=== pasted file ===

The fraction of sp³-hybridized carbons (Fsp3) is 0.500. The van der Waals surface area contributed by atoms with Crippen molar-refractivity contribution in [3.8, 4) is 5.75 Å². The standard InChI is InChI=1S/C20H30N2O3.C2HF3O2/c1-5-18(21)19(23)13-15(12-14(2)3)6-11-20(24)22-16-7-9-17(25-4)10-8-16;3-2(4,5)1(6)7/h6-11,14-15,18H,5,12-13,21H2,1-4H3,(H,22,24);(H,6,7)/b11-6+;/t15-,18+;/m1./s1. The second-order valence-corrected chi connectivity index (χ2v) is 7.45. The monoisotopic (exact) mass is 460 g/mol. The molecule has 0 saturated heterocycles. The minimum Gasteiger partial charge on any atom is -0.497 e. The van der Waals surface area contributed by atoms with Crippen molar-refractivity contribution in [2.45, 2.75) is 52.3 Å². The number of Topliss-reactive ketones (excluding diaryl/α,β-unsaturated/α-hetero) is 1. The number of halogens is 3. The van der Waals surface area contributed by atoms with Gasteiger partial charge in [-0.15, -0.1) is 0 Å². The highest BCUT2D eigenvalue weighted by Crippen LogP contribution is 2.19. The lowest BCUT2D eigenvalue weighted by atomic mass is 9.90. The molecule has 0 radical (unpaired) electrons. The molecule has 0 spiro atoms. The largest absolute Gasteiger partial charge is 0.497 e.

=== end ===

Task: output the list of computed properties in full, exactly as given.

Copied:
The fraction of sp³-hybridized carbons (Fsp3) is 0.500. The van der Waals surface area contributed by atoms with Crippen molar-refractivity contribution in [3.8, 4) is 5.75 Å². The standard InChI is InChI=1S/C20H30N2O3.C2HF3O2/c1-5-18(21)19(23)13-15(12-14(2)3)6-11-20(24)22-16-7-9-17(25-4)10-8-16;3-2(4,5)1(6)7/h6-11,14-15,18H,5,12-13,21H2,1-4H3,(H,22,24);(H,6,7)/b11-6+;/t15-,18+;/m1./s1. The second-order valence-corrected chi connectivity index (χ2v) is 7.45. The monoisotopic (exact) mass is 460 g/mol. The molecule has 0 saturated heterocycles. The minimum Gasteiger partial charge on any atom is -0.497 e. The van der Waals surface area contributed by atoms with Crippen molar-refractivity contribution in [2.45, 2.75) is 52.3 Å². The number of Topliss-reactive ketones (excluding diaryl/α,β-unsaturated/α-hetero) is 1. The number of halogens is 3. The van der Waals surface area contributed by atoms with Gasteiger partial charge in [-0.15, -0.1) is 0 Å². The highest BCUT2D eigenvalue weighted by Crippen LogP contribution is 2.19. The lowest BCUT2D eigenvalue weighted by atomic mass is 9.90. The molecule has 0 radical (unpaired) electrons. The molecule has 0 spiro atoms. The largest absolute Gasteiger partial charge is 0.497 e.